Community perceptions of a Cree immersion program at Cumberland House
MacKay, Gail Ann
This thesis contributes to the literature on language revitalization, a hopeful branch of research that counters the foreboding conclusions of language shift studies. It is based on data collected in May, 1998, at Cumberland House, an Aboriginal community in northeastern Saskatchewan. Fifty-five community members participated in six focus groups organized by the following criteria: administrators, school board trustees, elders, parents, students and teachers. These research participants expressed their vision, expectations, and needs related to an Aboriginal Language Immersion Pilot Program proposed by the Northern Lights School Division. Community members envisioned an education that contributes to their children's Cree and Anglo-Canadian bicultural competence. They expected the Cree immersion program in the provincial school would develop their children's Cree and English bilingual fluency. They needed training, administrative support, materials and ongoing communication between school and community. Factors that instill a sense of optimism about this language revitalization effort, include the role and status of the school, and the strong bonds of kinship and friendship in this community context. The process and content of the research project records the development and product of a research relationship between Aboriginal people. It attests to the value of community involvement in language planning and illustrates the beneficial attributes of community-based participatory action research. Overall, the thesis informs the topic of decolonization at the personal, community, and institutional level.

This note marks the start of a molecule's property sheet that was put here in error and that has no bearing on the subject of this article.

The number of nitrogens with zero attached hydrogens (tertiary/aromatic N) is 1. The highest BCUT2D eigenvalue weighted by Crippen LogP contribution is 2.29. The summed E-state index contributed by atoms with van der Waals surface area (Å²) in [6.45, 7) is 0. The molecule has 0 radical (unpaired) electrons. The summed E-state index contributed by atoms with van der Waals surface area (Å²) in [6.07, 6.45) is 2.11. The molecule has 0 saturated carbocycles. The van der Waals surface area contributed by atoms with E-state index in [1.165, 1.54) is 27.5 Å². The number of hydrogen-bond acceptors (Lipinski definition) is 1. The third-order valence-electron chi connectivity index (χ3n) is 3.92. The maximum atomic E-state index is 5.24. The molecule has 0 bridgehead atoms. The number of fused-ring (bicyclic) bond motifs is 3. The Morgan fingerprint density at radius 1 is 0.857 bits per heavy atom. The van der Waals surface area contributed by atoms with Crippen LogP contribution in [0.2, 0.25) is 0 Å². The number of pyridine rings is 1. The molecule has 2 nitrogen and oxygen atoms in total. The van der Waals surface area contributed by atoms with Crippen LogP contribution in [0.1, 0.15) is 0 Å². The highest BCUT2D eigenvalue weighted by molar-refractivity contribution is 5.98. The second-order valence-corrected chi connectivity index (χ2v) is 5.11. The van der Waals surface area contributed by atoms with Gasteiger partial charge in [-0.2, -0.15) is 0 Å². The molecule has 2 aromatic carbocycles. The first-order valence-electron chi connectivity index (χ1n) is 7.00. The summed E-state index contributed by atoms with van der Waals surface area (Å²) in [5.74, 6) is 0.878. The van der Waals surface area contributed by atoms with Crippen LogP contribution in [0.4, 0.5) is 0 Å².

DegreeMaster of Education (M.Ed.)
SupervisorBattiste, Marie; Ward, Angela
CommitteeSt. Denis, Verna; King, Cecil
cognitive and cultural competence
Aboriginal language immersion program